Our response to COVID-19

We're supporting people to maintain their wellbeing and manage isolation.

Transcranial magnetic stimulation

What is transcranial magnetic stimulation (TMS)?

TMS is a procedure that uses an electromagnetic coil placed over the scalp to stimulate the nerve cells beneath it. In general, low frequency stimulation reduces nerve cell activity and high frequency stimulation increases nerve cell activity. Repetitive TMS (rTMS) has been tested as a possible treatment for schizophrenia. While most people with schizophrenia respond adequately to antipsychotic medication, some find it is not completely effective; rTMS may be of use in these circumstances.

What is the evidence for rTMS?

For positive symptoms, moderate to high quality evidence shows low frequency rTMS (1Hz) applied via continuous stimulation to the left temporo-parietal cortex can reduce the severity of auditory hallucinations in the short term (medium-sized effect). The evidence is uncertain of any benefit over the longer term (>1-month post-treatment), and there was no clear benefit for other positive symptoms.

For negative symptoms, moderate to high quality evidence shows small to medium-sized improvements with rTMS applied to the dorsolateral prefrontal cortex (mostly left side). Negative symptoms were most improved in studies with a pulse frequency of 20 to 50Hz, in those with motor threshold intensity of 110%, and in those with a trial duration over 3 weeks. However, positive symptoms were worsened in studies using these parameters.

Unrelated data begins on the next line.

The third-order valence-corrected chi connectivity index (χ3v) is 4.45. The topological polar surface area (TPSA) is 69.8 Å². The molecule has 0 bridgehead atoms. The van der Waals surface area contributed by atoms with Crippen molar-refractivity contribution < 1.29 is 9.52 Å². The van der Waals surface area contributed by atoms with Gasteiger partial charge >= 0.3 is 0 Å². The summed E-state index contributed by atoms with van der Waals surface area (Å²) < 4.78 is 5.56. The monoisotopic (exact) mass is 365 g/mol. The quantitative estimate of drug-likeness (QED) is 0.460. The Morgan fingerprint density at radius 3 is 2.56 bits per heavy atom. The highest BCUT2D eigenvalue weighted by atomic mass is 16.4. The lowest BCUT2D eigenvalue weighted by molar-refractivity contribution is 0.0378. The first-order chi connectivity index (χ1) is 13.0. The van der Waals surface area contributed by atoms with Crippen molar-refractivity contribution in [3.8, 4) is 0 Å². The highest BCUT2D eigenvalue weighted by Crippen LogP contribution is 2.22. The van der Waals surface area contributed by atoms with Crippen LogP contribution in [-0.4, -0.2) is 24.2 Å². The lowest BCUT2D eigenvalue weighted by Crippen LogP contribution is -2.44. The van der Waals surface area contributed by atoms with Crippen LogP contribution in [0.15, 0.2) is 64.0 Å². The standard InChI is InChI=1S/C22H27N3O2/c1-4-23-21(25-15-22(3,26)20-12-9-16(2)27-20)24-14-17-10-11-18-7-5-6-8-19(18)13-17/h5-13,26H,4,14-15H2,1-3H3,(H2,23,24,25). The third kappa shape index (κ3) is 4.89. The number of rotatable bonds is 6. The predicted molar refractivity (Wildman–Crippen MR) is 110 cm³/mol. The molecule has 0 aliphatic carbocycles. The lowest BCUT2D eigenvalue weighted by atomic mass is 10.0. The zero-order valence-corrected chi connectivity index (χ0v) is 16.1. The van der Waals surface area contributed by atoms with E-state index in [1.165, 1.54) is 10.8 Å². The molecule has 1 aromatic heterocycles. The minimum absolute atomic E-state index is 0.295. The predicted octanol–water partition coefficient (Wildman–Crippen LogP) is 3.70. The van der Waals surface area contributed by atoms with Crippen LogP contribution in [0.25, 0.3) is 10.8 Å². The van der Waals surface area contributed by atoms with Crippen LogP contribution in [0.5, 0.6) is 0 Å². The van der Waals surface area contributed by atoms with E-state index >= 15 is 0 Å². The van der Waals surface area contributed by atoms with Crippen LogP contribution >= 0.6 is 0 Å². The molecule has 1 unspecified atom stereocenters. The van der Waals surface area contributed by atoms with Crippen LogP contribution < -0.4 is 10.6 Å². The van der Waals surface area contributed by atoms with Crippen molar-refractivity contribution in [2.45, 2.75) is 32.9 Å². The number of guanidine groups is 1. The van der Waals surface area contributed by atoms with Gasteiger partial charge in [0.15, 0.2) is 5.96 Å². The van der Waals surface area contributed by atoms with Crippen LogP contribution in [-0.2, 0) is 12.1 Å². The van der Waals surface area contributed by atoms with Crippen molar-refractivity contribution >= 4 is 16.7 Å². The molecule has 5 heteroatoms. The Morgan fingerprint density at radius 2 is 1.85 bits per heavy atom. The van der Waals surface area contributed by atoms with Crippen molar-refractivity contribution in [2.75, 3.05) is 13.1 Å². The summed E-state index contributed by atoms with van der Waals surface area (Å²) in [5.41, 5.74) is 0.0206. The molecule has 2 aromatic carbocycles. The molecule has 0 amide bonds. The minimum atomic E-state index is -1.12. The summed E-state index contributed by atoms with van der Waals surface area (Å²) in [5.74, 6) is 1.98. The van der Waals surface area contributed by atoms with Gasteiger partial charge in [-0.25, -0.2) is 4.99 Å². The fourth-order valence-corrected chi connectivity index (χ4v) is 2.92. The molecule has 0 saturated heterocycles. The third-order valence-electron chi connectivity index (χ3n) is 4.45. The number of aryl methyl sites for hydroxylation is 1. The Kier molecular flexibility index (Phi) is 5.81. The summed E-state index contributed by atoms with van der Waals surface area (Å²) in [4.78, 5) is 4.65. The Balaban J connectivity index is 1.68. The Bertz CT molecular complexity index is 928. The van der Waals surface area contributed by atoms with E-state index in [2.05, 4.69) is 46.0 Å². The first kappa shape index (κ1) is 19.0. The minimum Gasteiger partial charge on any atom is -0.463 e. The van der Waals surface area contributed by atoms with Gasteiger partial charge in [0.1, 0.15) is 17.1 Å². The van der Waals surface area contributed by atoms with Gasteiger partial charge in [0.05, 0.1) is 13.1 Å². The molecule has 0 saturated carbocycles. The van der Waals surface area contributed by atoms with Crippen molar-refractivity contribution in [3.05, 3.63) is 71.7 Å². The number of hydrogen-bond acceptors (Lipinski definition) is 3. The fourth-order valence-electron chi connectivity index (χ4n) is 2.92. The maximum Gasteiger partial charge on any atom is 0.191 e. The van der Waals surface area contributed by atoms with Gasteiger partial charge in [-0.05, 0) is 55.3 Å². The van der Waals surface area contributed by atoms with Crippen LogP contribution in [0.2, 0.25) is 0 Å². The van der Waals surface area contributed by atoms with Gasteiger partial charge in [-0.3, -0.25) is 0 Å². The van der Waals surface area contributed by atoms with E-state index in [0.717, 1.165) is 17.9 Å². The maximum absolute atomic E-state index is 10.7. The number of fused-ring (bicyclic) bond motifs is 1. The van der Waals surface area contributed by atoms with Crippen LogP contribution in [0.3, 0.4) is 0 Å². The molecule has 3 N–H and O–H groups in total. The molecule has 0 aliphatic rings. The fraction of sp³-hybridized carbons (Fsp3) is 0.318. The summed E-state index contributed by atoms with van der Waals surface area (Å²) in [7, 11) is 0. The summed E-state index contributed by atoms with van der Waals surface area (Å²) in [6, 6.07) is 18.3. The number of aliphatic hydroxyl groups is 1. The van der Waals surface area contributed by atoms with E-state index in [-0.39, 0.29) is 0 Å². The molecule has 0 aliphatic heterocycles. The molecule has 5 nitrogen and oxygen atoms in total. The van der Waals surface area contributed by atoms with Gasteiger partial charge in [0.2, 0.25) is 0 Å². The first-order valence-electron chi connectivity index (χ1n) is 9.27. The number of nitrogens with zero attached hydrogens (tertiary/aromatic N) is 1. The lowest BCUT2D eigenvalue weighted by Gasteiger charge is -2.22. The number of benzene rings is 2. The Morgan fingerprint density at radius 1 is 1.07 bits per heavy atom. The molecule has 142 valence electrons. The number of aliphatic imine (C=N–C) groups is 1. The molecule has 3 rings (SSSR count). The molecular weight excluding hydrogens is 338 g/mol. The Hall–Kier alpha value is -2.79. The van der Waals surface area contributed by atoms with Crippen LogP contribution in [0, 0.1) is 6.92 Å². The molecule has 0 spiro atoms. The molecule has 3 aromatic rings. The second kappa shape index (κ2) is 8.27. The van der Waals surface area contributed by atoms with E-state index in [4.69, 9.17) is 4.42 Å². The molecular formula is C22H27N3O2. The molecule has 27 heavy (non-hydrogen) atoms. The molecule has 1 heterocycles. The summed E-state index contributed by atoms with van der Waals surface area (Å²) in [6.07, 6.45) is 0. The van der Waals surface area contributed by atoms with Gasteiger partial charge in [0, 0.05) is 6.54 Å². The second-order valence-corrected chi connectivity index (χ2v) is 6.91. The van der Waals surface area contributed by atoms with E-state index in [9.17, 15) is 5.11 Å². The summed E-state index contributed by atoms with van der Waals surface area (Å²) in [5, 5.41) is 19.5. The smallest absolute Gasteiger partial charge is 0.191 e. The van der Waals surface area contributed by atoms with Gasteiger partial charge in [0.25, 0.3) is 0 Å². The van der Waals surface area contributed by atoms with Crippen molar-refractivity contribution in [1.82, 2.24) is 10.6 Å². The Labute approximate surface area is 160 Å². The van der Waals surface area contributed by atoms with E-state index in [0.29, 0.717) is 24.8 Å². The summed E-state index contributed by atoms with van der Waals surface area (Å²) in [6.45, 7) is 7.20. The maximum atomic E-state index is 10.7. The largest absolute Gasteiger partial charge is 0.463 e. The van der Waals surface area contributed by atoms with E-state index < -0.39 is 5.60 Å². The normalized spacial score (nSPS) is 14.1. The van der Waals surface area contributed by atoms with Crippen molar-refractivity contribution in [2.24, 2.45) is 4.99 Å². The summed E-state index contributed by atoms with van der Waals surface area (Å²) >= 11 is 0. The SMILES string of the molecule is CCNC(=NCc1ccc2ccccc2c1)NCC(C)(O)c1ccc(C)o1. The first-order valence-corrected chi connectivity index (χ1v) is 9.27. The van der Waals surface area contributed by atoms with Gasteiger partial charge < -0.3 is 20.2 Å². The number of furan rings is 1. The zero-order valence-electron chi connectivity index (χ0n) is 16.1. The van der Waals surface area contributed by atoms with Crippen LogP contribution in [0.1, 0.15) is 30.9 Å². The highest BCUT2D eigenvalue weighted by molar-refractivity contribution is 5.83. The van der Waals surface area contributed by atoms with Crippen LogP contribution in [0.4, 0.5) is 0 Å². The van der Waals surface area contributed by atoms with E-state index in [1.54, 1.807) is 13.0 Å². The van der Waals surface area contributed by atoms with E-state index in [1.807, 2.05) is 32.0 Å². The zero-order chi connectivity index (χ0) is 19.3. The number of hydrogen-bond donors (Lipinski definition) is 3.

For cognition, moderate to high quality evidence indicates a small benefit of rTMS applied to the left DLPFC for <30,000 pulses for improving working memory, with no improvements in other cognitive domains. The effect for working memory may last for up to 3 months.

Moderate to high quality evidence finds a small placebo effect of improved auditory hallucinations with sham rTMS; either non-active sham, or active sham with 45° or 90° tilt away from the stimulation site. There was more headache reported with active rTMS than sham rTMS.

Moderate to low quality evidence finds no clear benefit of rTMS for symptoms in people who are resistant to clozapine, although this analysis consisted of a very small sample, and location and type of application varied across studies.

September 2020

Last updated at: 11:35 pm, 10th September 2020
To view documentation related to this topic download the files below
Fact Sheet Technical Commentary

NeuRA Libraries

Title Colour Legend:
Green - Topic summary is available.
Orange - Topic summary is being compiled.
Red - Topic summary has no current systematic review available.